The subresearch question for photovoice were
- Why do immigrant women enjoy themselves in certain urban places?
- Why do immigrant women not enjoy themselves in certain urban places?
- Why should certain urban places be preserved according to immigrant women?
- Why should certain urban places be changed according to immigrant women?
With photovoice I tried to gain reasoning for immigrant women’s viewpoints of Suvela. I also wanted to gain more detailed information about their viewpoints with a different kind of media. Because the informants were all new to me in this phase, I was able to check again, if the research data I had got in earlier phases of my case study was aligned with the new research data and vice versa. Therefore photovoice answered anew to the following subresearch questions:
- Which urban places in Suvela should be preserved according to immigrant women?
- Which urban places in Suvela should be changed according to immigrant women?
- In which urban places do immigrant women enjoy themselves?
- In which urban places do immigrant women not enjoy themselves?
Lastly, I still wanted to see, if there was something left to be discovered about my research subjects – participatory city planning methods and urban places – or if my case study had reached its saturation point according to the grounded theory.
Because I already knew how much work it was to reach the informants, I also knew how much work it would be to make complete strangers to function as a group. Therefore, I decided to utilize existing groups to ease my work. I took contact with Omnia, a workers’ institute, which offers Finnish language classes for immigrants. I thought these language classes would be a win-win solution for participation in my case study: Immigrant women would learn Finnish and I would get my research material. It also turned out that extra pair of hands, ears and eyes was indeed warmly welcomed.
The two groups that I chose, were meant especially for immigrant women who are taking care of their children at home. Both of these groups had their classes at the centre of Espoo twice a week: in the Entresse library on Mondays and Thursdays at 10-11:30 and in the open daycare centre Suviniitty on Mondays and Wednesdays at 9:30-11:15.
There were twelve immigrant women in each group. However, their amount varied from class to class enormously (see closer the participatory city planning methods in the learning process) and many either dropped out or came along during the semester. A little later on even two men were allowed to attend the Entresse group, because there were still vacant places in the class due to dropouts.
Even though the classes were held at the centre of Espoo, attendants of both classes came from different housing areas in Espoo. Only seven of them lived in Suvela, and during my fieldwork one of them moved to Tuomarila. I managed to get five of these to attend the photovoice fully. They represented the following nationalities:
- 1 Estonian
- 1 Egyptian
- 1 Iraqi
- 1 Kenyan and
- 1 Nigerian.
I attended the groups during September, 3rd – December, 10th 2016 altogether 38 times, 20 in Entresse and 18 in Suviniitty. It was not my intention at all to follow the classes so intensely. The reason was that it was not that easy to get the disposable cameras back (find the explanations in the findings of the case study).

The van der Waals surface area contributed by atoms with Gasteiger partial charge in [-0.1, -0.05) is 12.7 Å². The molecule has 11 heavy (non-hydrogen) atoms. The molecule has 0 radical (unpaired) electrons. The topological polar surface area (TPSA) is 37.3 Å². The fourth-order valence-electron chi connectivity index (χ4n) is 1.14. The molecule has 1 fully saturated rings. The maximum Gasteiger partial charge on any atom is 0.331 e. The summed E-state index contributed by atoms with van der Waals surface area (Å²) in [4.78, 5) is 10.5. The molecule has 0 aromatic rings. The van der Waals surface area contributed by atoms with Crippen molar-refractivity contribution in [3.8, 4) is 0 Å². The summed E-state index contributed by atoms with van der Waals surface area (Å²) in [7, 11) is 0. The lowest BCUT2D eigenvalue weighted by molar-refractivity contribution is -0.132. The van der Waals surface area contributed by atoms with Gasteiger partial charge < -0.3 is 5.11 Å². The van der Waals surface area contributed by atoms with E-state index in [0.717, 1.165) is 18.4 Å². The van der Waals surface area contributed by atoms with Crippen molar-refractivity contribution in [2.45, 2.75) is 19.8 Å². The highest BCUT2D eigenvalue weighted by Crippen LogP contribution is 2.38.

The photovoice procedure included the following steps in both groups:
- Presentation of myself (1 meeting)
- Getting tuned with the group (1 meeting)
- Presentation of the assignment and distribution of cameras (1 meeting)
- Waiting for the cameras, maintaining the contact with the attendants and getting to know them better (6/9 meetings)
- Receiving the cameras (5/6 meetings)
- Filling in the background information form (1 meeting)
- Distribution of the pictures and discussion about them (1 meeting)
After the class was over I still made an appointment with three women (one Estonian, one Egyptian and one Kenyan) to discuss about their pictures more accurately in personal interviews, because in group discussions there was time to handle only part of the pictures. I also attended the last meeting of both classes to deliver the paper photographs sized 10 cm x 15 cm to the attendants as a memory of their participation.
I presented the photovoice assignment (the step number 3) to both groups in the following way:
- Presentation: I told about my background as an architect and a researcher.
- Purpose: I told about my research in a general manner.
- Assignment: I presented the content of the photovoice assignment with a note that the pictures should be taken outside.
- Rules: I told that if the pictures include people at close quarters, they have to be asked for a permission.
- Schedule: I told about the schedule of the assignment.
- Discussion: I told that after receiving the disposable cameras back and having the pictures developed, we would discuss them together.
- Deadline: I still told the date, by which the disposable cameras should be returned to me.
I presented the content of the photovoice assignment both orally and in a written form with the following instructions:
- ”Take five (5) pictures about nice and pleasant places in your housing area.
- Take five (5) pictures about tedious and unpleasant places in your housing area.
- Take five (5) pictures about frightening places in your housing area.
- Take five (5) pictures about your own favourite places in your housing area.
- What else would you like to photograph in your housing area?”
Distribution of the pictures and the discussion about them (the step number 7) happened according to the following structure:
- Organizing the pictures
I distributed the paper pictures sized A4 to the attendants. They sorted the pictures to five bundles based on the questions of the photovoice assignment.
- Choice of pictures presented to others
Every attendant chose from each bundle a picture, which was either the best or the most significant one in her opinion. If the attendant had not taken a picture concerning all the questions, the sample just became incomplete for this part.
- Discussion about the pictures
There was one presentation round for each question. Everyone told to the group in her own turn, why she thought the place was
- nice and pleasant
- tedious and unpleasant
- frightening or
- her favourite place.
- If the attendant had chosen a place based on some other criteria (the question number 5 in the photovoice assignment), she answered to the following questions:
- What do you see in this picture?
- What is happening in this picture?
- Why have you taken this picture?
- How is it related to your life?
I told finally that I would use the pictures as an illustration in my research report and possibly for creating a photograph exhibition about my research. I also told that I would give the real photographs to the attendants after I had transcribed my notes, however at latest before the class would end.